Remember the 1960s board game Mystery Date?

To win the game, players gathered clues to assemble an appropriate outfit for their big night out with the unknown person behind the door.

Interpret the clues correctly to put together the right outfit, and — voilà – Winner! Wear the wrong outfit or open the door to the dreaded “dud,” and you lose.

Deciphering Social Data

For many marketers, attempting to engage customers on social media is a never-ending game of Mystery Date, in which they continually struggle to win.

Just like the game, brand marketers’ ability to reach the right customers (rather than “the duds”) with the right content at the right time is completely dependent upon the clues they can extract.

Social data can help build out more accurate customer personas than ever before, and create more personalized customer experiences for lasting connections.

But most marketers still struggle with the right way to discover, collect and interpret social data — and as a result, they’re losing the game.

Aligning CX + Social Data

Brand marketers all agree customer experience is important. But how many are currently using insights gleaned from social data as part of their customer experience strategy?

This indicates brand marketers are not connecting the dots between the benefits of social data and improving the digital customer experience.

Barriers to Using Social Data

For many, the barriers to using social data effectively are simply a matter of time and know-how. 

Many of the more mature social networks, such as Facebook, Twitter and LinkedIn, have built out their own measurement tools for marketers to gauge the effectiveness of a campaign.

But the task of managing multiple social accounts across global business units, wrangling and scaling all of these tools at once can be overwhelming. Further, these proprietary features vary wildly in usability and quality of data.

The Value of Social Listening Tools

Social listening tools are designed to solve the time challenge for marketers, but many are cost-prohibitive and difficult to use.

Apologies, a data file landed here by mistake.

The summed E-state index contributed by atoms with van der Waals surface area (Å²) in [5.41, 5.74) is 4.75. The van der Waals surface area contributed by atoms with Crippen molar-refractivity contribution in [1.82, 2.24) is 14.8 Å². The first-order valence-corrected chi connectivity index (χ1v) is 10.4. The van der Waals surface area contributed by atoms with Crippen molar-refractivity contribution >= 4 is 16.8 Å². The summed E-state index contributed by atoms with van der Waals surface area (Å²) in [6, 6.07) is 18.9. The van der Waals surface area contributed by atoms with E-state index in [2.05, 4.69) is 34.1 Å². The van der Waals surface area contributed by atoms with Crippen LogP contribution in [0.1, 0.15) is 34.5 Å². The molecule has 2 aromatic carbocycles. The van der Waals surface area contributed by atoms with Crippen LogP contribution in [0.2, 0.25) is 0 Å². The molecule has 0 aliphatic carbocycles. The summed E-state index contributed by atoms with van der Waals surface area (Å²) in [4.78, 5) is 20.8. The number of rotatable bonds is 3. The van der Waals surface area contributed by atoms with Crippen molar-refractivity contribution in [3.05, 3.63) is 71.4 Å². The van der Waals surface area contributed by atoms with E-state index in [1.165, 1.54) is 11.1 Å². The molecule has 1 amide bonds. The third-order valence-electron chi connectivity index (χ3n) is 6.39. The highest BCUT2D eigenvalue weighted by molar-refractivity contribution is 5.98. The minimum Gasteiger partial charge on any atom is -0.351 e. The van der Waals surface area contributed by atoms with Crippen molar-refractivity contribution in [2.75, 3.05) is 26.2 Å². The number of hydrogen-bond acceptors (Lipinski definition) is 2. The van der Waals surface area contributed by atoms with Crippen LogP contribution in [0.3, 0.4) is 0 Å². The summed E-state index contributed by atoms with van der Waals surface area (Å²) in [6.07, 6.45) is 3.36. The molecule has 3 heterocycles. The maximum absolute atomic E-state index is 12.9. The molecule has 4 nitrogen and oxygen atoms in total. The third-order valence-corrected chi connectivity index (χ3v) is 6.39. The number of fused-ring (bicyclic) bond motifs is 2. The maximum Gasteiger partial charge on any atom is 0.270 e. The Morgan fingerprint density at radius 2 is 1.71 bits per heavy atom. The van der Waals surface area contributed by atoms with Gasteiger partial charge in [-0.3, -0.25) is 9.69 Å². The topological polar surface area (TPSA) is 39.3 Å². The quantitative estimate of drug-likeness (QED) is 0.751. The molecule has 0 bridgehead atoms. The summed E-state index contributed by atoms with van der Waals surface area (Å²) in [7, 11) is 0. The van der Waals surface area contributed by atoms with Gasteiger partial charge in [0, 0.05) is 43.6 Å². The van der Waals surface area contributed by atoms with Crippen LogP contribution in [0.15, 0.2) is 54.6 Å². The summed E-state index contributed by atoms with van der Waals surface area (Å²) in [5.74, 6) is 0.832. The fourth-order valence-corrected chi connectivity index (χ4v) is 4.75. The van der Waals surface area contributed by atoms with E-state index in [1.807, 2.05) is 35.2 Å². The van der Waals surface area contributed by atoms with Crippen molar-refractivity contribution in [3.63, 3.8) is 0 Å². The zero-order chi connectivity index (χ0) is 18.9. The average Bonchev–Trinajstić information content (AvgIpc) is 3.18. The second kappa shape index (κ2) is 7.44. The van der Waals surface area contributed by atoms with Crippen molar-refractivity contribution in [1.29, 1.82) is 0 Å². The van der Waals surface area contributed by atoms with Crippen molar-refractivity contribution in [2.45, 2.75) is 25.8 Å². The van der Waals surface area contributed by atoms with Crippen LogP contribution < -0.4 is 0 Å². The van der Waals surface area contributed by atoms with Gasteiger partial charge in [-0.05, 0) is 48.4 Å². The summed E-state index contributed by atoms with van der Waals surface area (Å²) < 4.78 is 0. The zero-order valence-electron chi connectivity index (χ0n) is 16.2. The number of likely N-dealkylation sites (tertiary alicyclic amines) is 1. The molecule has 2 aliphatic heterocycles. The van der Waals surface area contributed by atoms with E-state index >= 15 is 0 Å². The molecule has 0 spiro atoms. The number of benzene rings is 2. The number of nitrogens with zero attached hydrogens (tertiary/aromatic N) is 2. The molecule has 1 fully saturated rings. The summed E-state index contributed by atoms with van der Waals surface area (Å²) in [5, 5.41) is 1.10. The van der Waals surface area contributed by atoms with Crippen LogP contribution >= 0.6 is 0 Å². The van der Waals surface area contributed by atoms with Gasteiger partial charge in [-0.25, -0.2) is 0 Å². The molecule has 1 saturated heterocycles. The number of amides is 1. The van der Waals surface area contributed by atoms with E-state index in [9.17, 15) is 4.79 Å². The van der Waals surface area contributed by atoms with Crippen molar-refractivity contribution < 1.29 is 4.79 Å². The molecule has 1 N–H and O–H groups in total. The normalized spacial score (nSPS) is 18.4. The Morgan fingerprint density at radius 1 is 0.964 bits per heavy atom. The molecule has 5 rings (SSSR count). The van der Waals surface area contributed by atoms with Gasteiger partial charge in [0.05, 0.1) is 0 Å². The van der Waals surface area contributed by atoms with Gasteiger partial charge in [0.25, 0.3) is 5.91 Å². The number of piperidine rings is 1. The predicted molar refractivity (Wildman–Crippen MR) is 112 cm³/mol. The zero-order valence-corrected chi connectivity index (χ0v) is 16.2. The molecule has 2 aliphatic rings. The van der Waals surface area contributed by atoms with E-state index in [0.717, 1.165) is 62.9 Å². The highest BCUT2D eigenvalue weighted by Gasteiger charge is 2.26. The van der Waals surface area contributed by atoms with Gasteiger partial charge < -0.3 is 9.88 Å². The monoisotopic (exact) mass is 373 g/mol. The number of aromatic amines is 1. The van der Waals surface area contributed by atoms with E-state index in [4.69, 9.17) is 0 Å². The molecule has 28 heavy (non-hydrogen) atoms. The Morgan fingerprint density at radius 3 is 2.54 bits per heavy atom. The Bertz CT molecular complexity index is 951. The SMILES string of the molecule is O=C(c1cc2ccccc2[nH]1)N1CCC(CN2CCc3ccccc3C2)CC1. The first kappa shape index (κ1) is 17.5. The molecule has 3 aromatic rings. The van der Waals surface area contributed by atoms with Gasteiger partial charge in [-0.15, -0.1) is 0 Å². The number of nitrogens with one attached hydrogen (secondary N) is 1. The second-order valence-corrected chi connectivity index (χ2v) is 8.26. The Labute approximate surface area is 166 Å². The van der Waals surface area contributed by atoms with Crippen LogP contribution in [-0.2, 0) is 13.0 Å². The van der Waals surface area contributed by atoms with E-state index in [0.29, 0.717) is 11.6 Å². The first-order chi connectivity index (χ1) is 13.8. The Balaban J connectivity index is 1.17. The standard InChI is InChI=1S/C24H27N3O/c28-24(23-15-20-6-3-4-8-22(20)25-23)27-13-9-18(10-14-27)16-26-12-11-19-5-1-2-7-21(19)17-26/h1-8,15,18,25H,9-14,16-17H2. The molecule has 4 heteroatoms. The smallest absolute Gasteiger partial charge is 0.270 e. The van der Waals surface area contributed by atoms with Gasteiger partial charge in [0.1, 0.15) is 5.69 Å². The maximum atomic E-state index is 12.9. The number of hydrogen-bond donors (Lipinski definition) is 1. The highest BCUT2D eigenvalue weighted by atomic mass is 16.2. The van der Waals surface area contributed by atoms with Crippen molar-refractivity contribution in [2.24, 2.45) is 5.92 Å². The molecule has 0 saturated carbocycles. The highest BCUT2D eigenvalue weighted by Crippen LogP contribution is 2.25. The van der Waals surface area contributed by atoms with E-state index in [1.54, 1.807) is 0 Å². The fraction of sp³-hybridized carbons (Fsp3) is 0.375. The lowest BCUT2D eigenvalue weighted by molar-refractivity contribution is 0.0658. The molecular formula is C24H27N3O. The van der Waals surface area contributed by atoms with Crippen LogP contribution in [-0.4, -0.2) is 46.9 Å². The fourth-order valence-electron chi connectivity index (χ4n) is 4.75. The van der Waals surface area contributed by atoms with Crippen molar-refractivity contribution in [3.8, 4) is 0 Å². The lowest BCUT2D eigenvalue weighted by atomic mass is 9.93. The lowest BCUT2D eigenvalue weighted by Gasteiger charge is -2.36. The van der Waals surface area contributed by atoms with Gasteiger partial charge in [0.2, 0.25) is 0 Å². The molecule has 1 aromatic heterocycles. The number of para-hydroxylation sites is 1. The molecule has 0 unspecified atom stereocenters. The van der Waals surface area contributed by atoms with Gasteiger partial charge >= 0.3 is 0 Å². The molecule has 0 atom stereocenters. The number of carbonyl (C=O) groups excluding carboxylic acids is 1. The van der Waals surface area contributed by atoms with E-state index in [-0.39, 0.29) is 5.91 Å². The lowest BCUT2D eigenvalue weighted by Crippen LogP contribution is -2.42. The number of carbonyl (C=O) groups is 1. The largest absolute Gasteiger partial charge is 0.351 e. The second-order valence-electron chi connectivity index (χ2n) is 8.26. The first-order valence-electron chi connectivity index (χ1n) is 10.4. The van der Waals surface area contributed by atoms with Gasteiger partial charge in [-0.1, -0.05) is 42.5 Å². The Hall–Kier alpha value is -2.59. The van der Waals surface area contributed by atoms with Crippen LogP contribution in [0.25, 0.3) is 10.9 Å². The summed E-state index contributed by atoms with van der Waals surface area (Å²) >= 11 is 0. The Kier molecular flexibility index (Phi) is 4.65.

And most don’t address all phases of social data use: listening, content marketing, engagement and audience management — across all social touchpoints.

Listening Without Intruding

The key to successfully incorporating social data into a seamless, highly personalized customer experience is to offer content to your target audience without coming across as a salesperson. Here are a few tips:

Make It Worthwhile

Consumers are more comfortable with surrendering increasing degrees of privacy in exchange for more convenience, greater relevance and above all, value. 

Learning Opportunities

According to Accenture’s Personalization Pulse Check survey, 70 percent of consumers are generally comfortable with brands collecting personal data if they are transparent about how they use it.

What does this mean? Consumers not only are comfortable with brands using their social data to present them with offers, but they expect it. In fact, the biggest complaint from consumers isn’t that brands are targeting them based on social data; they’re far more turned off by receiving irrelevant recommendations.

Focus on Customer Intent

Your audience knows what they want, when they want it. It’s called “customer intent,” and Google calls it “more powerful than demographics.”

Intent gives you information about audience behavioral trends, social media movements and trending conversation topics. The simplest way to respond to customer intent is to offer useful content that helps them find what they’re looking for.

For example, a jewelry retailer could create a helpful holiday buyers’ guide based on various personas and market it to men who are searching for specific types of jewelry for Christmas.

Empowering your content and social teams with concrete insights about your target audience will ensure that there is intent behind your content – instead of vague demographics and generic offers.

Provide an Emotional Connection

Capturing a potential customer’s attention on social media is a tall order, but holding that attention is even more difficult. The key is to create an emotional connection through the content you’re presenting.

Consumers know the difference between a mass personalization (e.g., the classic, “Hi [first name], did you know that…”) and real personalization, based on a nuanced understanding of their wants and needs.

Playing to Win

Real personalization, just like playing Mystery Date, is about invoking a positive emotional reaction from your customer when you’re interacting with them in key moments.

If you can establish this connection with the right message at the right time, your conversion rates will soar. 

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